In the podcast, Jason interviewed his grandmother and Kathryn’s friends and family, investigators and the tenacious detective Bill Lott.


Bill had taken over the cold case in 2004. Having fond memories of older aunts in his own childhood, Bill felt a special connection to the case, and was determined to solve it.

I told my wife, I said, 'If I retire and I still haven't solved this case, you're gonna be rollin' me up to the police station in a wheelchair where I'm working on it... I'm not quittin','" Bill told 48 Hours.

In 2005, Bill sent the rape kit evidence to a lab, where they developed a semen-DNA profile that police could then test other people against, reported WLBT.

"The number one suspect back then that everyone felt did it, he didn’t match right off. He’s the very first person we test," Bill said.

They tested more than 60 people. Not one was a match. There was no match on the national DNA database of violent criminals either.

But in 2018, Bill heard about new cutting edge technology - DNA phenotyping, a process which uses killer's DNA profiles to sketch out what they look like

From the DNA, a lab were able to generate a mug shot of what the suspect might have looked like 28 years ago and what he might look like today, according to AP

"The DNA predicted that he would have light brown hair and blue eyes. [Kathryn had] lived long enough to give three interviews. She said the suspect had blonde hair and blue eyes," Bill said.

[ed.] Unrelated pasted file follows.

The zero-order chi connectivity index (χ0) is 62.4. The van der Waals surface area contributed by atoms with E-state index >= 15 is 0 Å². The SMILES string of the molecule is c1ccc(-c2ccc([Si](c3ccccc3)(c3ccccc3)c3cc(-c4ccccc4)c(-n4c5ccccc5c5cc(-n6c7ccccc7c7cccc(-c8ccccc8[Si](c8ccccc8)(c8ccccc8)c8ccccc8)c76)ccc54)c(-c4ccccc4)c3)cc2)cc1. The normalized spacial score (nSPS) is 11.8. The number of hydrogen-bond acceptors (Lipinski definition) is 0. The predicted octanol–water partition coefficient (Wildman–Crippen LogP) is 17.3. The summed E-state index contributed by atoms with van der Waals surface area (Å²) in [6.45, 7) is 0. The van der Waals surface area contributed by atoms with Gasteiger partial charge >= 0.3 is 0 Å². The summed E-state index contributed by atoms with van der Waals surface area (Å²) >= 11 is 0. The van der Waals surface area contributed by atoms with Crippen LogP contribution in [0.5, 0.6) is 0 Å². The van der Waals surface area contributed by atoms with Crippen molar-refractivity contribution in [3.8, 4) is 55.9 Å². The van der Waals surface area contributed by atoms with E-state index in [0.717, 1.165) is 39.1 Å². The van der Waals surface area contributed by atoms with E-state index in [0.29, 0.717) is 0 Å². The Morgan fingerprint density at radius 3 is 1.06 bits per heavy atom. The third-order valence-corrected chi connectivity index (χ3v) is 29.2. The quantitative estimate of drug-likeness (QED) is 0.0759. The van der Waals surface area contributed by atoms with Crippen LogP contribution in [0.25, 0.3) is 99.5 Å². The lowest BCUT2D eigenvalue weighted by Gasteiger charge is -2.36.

"It's like, now I know what you look like. Now I'm going to get you." 

The suspect’s DNA also underwent genetic genealogy, where the DNA sample is compared to public databases where people have voluntarily submitted their samples.

It was genetic genealogy that sensationally led to the arrest of a suspect in the Golden State Killer in California in 2018.

And it was genetic genealogy that would eventually lead to the breakthrough of a crime that many thought would never be solved.

Bill was given a name by a genetic genealogist. A suspect. But to ensure it was the right man, he sent a cigarette butt taken from the crime scene to the lab to test on Friday.

The next day, they had their results. It was a match for the semen-based DNA profile developed more than a decade ago.

On October 6, 2018, nearly three decades after the brutal murder and rape and just two days before what would have been Betty’s birthday, the Starkville Police Department arrested and charged Michael Devaughn, 52, of Reinzi, with capital murder and sexual battery.


He was already in jail on unrelated drug charges and it was only because of his recent criminal history, Devaughn's DNA was in the database. 

For Jason, the arrest finally put an end to his 30 year search for answers.

He told the Clarion Ledgerit was time to "observe and find closure and healing through this process".

"This is the time for us remember her and remember the life she led, rather than remembering how she died," he said.

For Bill, it was an emotional moment as he spoke about the case he had dedicated years of his life to.

“I don’t think people realise when I was walking around here in a haze, I wasn’t talking or smiling - I like to smile. I’m normally happy. I hope I get my smile back. I’m normally a happy person,” Bill said. "It’s a long journey. Just got a little ways more to go.”

He praised the hard work of everyone involved in the investigation but would not say more for fear that “loose lips” could impede the case.

If convicted of capital murder, Devaughn faces life in prison or the death penalty. He could face up to 30 years if convicted of sexual battery, reports the New York Post

00:00 / ???